New Economics Papers
on Collective Decision-Making
Issue of 2014‒08‒09
eighteen papers chosen by
Stan C. Weeber, McNeese State University

  1. The Political Economy of Dynamic Elections: A Survey and Some New Results By César Martinelli; John Duggan
  2. Axiomatic districting By Puppe, Clemens; Tasnádi, Attila
  3. Collective Action and Armed Group Presence in Colombia By Margarita Gáfaro; Ana Maria Ibáñez; Patricia Justino
  4. Ideological Polarization and the Media By Mickael Melki; Andrew Pickering
  5. Contagious Synchronization and Endogenous Network Formation in Financial Networks By Christoph Aymanns; Co-Pierre Georg
  6. How to share it out: The value of information in teams By Alex Gershkov; Jianpei Li; Paul Schweinzer
  7. Not Just Like Starting Over: Leadership and Revivification of Cooperation in Groups By Jordi Brandts; Christina Rott; Carles Solà
  8. Group strategy-proofness in private good economies without money: matching, division and house allocation By Salvador Barberà; Dolors Berga; Bernardo Moreno
  9. Communication effects, ethnicity, and support for secessionism in stateless nations: results from a survey experiment in Catalonia By Yannis Karagiannis
  10. Surprise me if you can: influence of newspaper endorsements in US Presidential elections By Agustin Casas; Yarine Fawaz; Andre Trindade
  11. Opinion Dynamics and Price Formation: a Nonlinear Network Model By Marco D'Errico; Gulnur Muradoglu; Silvana Stefani; Giovanni Zambruno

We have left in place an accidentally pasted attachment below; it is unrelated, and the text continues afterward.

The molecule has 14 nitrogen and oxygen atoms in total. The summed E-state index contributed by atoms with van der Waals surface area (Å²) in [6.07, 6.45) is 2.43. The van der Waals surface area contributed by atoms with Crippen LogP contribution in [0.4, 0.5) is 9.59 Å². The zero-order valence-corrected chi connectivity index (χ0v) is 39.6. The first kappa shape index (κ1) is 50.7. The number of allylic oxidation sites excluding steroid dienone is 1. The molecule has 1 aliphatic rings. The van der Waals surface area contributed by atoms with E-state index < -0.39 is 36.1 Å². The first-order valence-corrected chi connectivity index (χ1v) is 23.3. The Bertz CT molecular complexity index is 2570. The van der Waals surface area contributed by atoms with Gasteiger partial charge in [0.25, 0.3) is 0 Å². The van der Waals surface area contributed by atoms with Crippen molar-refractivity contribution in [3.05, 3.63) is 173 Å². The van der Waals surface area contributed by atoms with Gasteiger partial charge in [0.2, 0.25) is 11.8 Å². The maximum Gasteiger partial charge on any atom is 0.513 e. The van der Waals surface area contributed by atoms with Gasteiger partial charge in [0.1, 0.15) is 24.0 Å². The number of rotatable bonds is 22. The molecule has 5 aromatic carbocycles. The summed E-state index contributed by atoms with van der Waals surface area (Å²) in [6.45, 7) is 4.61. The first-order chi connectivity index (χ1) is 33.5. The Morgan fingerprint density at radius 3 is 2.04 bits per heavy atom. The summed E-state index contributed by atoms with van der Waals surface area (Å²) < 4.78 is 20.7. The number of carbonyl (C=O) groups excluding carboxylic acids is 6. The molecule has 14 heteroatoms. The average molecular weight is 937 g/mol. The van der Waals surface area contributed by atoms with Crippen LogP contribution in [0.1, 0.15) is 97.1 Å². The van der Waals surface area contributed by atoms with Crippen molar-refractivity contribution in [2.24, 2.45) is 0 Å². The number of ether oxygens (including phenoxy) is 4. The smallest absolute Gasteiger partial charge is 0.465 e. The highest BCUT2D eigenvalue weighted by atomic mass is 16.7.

12. Democratic representation and religion. Differences and convergences between the European Parliament and the US House of Representatives By François Foret
  13. Polarization and Government Debt By Mickael Melki; Andrew Pickering
  14. The Dynamics of Personal Norms and the Emergence of Cultural Diversity By Vicente Calabuig; Gonzalo Olcina; Fabrizio Panebianco
  15. Developing alliance formation process capabilities: replication, adaptation and flexibility in creating research and development consortia By James Hayton; Paul Olk
  16. Constructing regionalism in South America: the cases of transport infrastructure and energy within UNASUR By Giovanni Agostinis
  17. Explaining Political Leadership: Germany’s Role in Shaping the Fiscal Compact By Magnus G. Schoeller
  18. A game theoretic approach to group centrality By Ramon Jesus Flores Diaz; Elisenda Molina Ferragut; Juan Tejada

  1. By: César Martinelli (Centro de Investigacion Economica (CIE), Instituto Tecnológico Autónomo de México (ITAM)); John Duggan (University of Rochester)
    Abstract: We survey and synthesize the political economy literature on dynamic elections in the two traditional settings, spatial preferences and rent-seeking, under perfect and imperfect monitoring of politicians actions. We define the notion of stationary electoral equilibrium, which encompasses previous approaches to equilibrium in dynamic elections since the pioneering work of Barro (1973), Ferejohn (1986), and Banks and Sundaram (1998). We show that repeated elections mitigate the commitment problems of both politicians and voters, so that a responsive democracy result holds in a variety of circumstances; thus, elections can serve as mechanisms of accountability that successfully align the incentives of politicians with those of voters. In the presence of term limits, however, the possibilities for responsiveness are limited. We also touch on related applied work, and we point to areas for areas for fruitful future research, including the connection between dynamic models of politics and dynamic models of the economy.